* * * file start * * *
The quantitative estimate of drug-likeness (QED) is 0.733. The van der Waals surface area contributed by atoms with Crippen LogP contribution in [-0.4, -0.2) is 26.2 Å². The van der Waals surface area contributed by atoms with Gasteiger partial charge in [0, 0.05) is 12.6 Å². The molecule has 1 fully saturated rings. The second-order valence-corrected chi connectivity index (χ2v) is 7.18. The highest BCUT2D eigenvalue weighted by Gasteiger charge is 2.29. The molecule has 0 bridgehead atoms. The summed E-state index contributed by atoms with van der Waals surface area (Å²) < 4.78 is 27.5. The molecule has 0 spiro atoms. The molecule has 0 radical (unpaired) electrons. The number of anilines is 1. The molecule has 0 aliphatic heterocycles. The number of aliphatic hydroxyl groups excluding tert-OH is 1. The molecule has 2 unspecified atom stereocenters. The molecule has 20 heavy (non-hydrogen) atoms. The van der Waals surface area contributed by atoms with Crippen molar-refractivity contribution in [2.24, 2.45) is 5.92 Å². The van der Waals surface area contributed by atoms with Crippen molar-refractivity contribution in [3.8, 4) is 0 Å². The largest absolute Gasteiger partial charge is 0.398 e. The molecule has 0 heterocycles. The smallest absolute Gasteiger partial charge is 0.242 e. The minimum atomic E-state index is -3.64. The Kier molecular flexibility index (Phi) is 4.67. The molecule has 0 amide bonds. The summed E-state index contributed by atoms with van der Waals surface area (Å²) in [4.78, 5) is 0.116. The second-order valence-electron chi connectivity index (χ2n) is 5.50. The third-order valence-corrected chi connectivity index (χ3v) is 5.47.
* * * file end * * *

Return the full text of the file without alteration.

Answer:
The quantitative estimate of drug-likeness (QED) is 0.733. The van der Waals surface area contributed by atoms with Crippen LogP contribution in [-0.4, -0.2) is 26.2 Å². The van der Waals surface area contributed by atoms with Gasteiger partial charge in [0, 0.05) is 12.6 Å². The molecule has 1 fully saturated rings. The second-order valence-corrected chi connectivity index (χ2v) is 7.18. The highest BCUT2D eigenvalue weighted by Gasteiger charge is 2.29. The molecule has 0 bridgehead atoms. The summed E-state index contributed by atoms with van der Waals surface area (Å²) < 4.78 is 27.5. The molecule has 0 spiro atoms. The molecule has 0 radical (unpaired) electrons. The number of anilines is 1. The molecule has 0 aliphatic heterocycles. The number of aliphatic hydroxyl groups excluding tert-OH is 1. The molecule has 2 unspecified atom stereocenters. The molecule has 20 heavy (non-hydrogen) atoms. The van der Waals surface area contributed by atoms with Crippen molar-refractivity contribution in [2.24, 2.45) is 5.92 Å². The van der Waals surface area contributed by atoms with Crippen molar-refractivity contribution in [3.8, 4) is 0 Å². The largest absolute Gasteiger partial charge is 0.398 e. The molecule has 0 heterocycles. The smallest absolute Gasteiger partial charge is 0.242 e. The minimum atomic E-state index is -3.64. The Kier molecular flexibility index (Phi) is 4.67. The molecule has 0 amide bonds. The summed E-state index contributed by atoms with van der Waals surface area (Å²) in [4.78, 5) is 0.116. The second-order valence-electron chi connectivity index (χ2n) is 5.50. The third-order valence-corrected chi connectivity index (χ3v) is 5.47.